Posts Tagged ‘slueths’

Meet ‘Blue Billi’, an amateur detective. Does she remind you of another feline in bubblegum pink? She should! They’re cousins, you see, and sleuthing runs in the family.


 Here’s the first installment of mystery series that I like: Whodunit – 1 

To continue my list of must-read mysteries:         


  • China Bayles Mysteries by Susan Wittig Albert: China is an ex-criminal lawyer who gave up the rat race to retire to the small town of Pecan Springs in the hill country of Texas, near Austin, where she runs a small herb store called ‘Thyme and Seasons’. Almost against her will, she continually finds herself embroiled in murder and mayhem, which her left brain cannot help but pursue until they’re solved. Impractical, whimsical and new-age loving Ruby,China’s best-friend, adds color and contrast to the super-practical China and her exploits. What’s not to like about this combination?


  • Sano Ichiro Novels by Laura Joh Rowland: Set well in the past – in the 16th century Japan teeming with warlords and samurai – you get to see a Japan (and world) in these books that you may not have chanced upon anywhere else. San Ichiro, a samurai and a detective, finds himself getting ever closer to the Shogun and the tangle of political intrigue that surrounds him. Ichiro gets married, a little into the series, to an intelligent woman (with nuances of an almost 20th-century feminist), who begins sleuthing against her husband’s wishes, thus adding tension to the already pulsating drama of the series. Sometimes, though, the icky factor on the physical side of the relationships seems almost gratuitous to me, and I put this series aside for awhile. And then I begin to miss the amazing imagery and the enigma enfolded into every page, and I run back to the library for more.


  • Miss Marple Mysteries by Agatha Christie: This series doesn’t even need any introduction. I like this series better than any others that Christie has managed to spin in her lifetime. The unassuming granny-like Miss Marple and her sharp wit are so much in contrast with each other that it is a downright winning combination. The episodes when she uses her doddering appearance shamelessly to her advantage are just scrumptious. And being the sucker that I am for high-teas and the English countryside, this has always been one of my favorites.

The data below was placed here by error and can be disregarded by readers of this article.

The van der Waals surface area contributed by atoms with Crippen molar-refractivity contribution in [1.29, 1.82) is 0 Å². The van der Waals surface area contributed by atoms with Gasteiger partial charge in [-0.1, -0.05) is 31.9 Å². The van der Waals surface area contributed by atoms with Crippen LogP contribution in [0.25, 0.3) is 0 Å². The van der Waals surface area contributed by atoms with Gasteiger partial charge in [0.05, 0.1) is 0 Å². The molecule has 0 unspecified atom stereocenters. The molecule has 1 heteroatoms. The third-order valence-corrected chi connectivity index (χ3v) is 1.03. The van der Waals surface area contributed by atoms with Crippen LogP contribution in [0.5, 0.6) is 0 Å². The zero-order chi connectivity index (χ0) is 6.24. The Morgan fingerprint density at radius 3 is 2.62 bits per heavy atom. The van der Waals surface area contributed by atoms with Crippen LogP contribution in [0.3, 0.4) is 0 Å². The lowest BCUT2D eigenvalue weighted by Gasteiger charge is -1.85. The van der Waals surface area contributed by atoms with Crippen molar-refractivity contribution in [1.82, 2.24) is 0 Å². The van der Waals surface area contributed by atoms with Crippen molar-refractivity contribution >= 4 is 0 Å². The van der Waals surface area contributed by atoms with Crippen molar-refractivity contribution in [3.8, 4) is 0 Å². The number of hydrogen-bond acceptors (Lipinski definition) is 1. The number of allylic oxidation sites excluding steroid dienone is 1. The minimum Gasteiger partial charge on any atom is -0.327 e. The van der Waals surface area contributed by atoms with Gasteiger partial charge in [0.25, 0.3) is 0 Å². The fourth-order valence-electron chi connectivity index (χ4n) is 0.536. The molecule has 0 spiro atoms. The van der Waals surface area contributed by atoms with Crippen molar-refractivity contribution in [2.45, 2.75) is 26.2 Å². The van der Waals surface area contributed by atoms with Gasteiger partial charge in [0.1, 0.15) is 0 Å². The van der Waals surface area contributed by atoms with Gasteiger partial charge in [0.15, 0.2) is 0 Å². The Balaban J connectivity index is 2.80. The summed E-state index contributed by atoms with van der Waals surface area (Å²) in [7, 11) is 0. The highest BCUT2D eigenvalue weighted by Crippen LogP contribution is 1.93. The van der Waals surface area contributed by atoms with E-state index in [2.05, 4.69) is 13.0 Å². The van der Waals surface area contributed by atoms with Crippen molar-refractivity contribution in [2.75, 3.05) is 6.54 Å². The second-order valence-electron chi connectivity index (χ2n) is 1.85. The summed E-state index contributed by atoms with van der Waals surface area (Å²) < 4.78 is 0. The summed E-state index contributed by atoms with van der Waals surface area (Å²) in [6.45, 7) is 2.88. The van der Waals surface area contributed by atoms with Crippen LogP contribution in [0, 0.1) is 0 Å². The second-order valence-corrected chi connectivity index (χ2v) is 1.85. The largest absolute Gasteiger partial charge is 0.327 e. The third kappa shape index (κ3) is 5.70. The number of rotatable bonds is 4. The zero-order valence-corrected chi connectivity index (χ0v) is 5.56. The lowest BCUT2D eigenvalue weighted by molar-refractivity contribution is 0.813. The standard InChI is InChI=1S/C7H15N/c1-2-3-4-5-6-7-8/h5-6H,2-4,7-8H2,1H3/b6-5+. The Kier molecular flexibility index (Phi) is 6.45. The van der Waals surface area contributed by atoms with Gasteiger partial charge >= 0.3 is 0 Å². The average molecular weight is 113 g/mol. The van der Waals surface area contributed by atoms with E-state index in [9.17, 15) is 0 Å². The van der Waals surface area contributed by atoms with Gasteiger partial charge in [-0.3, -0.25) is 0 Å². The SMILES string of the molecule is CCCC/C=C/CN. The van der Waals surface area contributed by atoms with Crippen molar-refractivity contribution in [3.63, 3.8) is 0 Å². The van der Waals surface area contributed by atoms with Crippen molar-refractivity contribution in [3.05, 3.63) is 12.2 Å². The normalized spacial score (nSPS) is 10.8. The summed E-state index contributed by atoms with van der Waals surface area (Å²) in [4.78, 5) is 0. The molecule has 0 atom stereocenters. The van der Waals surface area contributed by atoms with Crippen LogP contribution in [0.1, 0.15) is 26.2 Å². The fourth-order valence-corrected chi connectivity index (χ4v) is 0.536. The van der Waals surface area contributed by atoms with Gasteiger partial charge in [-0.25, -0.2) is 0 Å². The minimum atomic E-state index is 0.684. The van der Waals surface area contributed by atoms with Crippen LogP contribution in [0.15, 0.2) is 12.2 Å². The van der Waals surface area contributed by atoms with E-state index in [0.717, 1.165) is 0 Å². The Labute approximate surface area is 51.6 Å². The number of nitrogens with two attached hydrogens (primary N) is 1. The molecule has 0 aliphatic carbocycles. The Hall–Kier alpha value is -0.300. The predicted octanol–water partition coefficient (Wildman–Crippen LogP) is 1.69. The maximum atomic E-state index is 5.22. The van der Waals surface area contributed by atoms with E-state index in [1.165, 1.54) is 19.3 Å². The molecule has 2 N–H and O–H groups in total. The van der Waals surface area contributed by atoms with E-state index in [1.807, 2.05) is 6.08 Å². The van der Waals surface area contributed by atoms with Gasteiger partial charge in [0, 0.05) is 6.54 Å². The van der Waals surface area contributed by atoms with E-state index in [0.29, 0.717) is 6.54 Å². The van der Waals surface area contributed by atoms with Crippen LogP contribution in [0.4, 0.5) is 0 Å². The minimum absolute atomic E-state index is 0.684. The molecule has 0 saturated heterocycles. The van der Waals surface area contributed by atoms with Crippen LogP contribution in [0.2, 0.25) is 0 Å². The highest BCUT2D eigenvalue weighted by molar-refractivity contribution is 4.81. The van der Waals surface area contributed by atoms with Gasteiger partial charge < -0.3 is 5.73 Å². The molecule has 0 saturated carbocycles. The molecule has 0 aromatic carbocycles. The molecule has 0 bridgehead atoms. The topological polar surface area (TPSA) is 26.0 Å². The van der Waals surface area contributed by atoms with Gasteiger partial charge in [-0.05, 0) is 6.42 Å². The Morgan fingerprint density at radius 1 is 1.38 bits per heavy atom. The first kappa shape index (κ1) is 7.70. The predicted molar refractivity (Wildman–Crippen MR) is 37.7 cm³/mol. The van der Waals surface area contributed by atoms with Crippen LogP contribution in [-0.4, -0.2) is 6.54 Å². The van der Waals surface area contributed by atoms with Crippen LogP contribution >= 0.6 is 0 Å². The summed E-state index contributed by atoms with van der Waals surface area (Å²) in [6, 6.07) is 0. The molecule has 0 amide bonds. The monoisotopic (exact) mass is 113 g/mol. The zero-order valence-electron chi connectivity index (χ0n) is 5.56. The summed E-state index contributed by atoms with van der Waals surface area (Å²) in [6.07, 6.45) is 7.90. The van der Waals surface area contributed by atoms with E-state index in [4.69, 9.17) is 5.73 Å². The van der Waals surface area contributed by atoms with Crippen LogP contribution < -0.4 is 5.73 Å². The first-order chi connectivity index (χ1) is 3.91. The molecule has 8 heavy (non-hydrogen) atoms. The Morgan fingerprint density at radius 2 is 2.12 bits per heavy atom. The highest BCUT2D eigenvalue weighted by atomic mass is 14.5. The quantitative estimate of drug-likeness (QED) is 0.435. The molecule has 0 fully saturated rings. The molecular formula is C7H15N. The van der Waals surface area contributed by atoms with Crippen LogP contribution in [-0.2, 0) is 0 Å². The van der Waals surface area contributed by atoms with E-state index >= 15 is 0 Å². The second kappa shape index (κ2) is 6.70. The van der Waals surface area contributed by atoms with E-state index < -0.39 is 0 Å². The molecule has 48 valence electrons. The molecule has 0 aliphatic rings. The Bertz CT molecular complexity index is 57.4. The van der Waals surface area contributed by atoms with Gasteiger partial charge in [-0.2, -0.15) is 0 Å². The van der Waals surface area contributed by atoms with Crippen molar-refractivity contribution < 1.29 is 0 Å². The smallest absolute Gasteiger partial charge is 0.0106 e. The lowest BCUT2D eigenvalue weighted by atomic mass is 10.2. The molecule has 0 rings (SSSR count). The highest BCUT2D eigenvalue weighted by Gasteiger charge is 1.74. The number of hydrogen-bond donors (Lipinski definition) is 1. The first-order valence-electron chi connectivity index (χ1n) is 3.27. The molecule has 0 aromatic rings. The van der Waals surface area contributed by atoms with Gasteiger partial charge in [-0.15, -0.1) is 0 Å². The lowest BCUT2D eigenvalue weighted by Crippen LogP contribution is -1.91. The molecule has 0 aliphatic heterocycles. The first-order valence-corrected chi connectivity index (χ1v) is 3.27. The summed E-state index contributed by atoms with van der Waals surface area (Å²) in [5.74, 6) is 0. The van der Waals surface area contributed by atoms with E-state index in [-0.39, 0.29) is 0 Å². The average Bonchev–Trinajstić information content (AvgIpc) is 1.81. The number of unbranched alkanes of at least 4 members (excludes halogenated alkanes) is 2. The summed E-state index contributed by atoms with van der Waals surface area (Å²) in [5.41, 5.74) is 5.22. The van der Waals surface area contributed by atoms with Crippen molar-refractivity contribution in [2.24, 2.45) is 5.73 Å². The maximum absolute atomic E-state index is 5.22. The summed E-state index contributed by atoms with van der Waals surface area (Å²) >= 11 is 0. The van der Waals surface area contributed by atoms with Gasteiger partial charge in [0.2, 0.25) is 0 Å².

• Goldy Culinary Mysteries by Diane Mott Davidson: One of the few culinary mysteries that really caught my imagination. Goldy Bear, a divorced single Mom (at least for part of the series), is trying to bring up a son and keep herself afloat and her sanity intact, all the while fending off a violent ex-husband. This is set in the exotic Rockies of Colorado, where Goldy runs a catering business. She finds herself, along with her best friend Marla Korman (now, how they both become friends is in itself an absurdly hilarious thread running through the whole series), entangled in many a murder-web. And just reading through the detailed recipes that Davidson includes in these books makes me feel full and soporific, like the little rabbits in Beatrix Potter’s ‘Peter Rabbit’.


  • Aunt Dimity Series by Nancy Atherton: Aunt Dimity is a ghost with a quirky sense of humor and a strong sense of honor. She almost makes you wish that you’d encounter a phantom or two in your own lifetime, if they all promise to be cousins of Aunt Dimity in how she conducts herself. Apart from the mysteries themselves, the beautiful location of the village of Finch and the idiosyncrasies of the various characters living in it make for a delightful read. Don’t forget to make yourself a pot of tea before you sit down with a book in this series.


  • Amelia Peabody Mysteries by Elizabeth Peters: Amelia Peabody is a Victorian archaeologist/Egyptologist who digs alongside her husband, Emerson. This series takes place in England and Egypt (mostly the latter) at the turn of the 20th century. The author is quick-witted and has an incisive humor, which Peabody embodies, naturally. The situations in which this couple (and later the next generation) finds itself are always larger-than-life and can happen only in books, but you still can’t help but embrace them. The only beef I have with the author: the cloyingly-sweet love that Emerson exhibits towards Amelia sometimes grates on my nerves. (Not a very appropriate thing to say in February and that too this close to Valentine’s Day, is it? But, there you have it.)

To be concluded on Friday…

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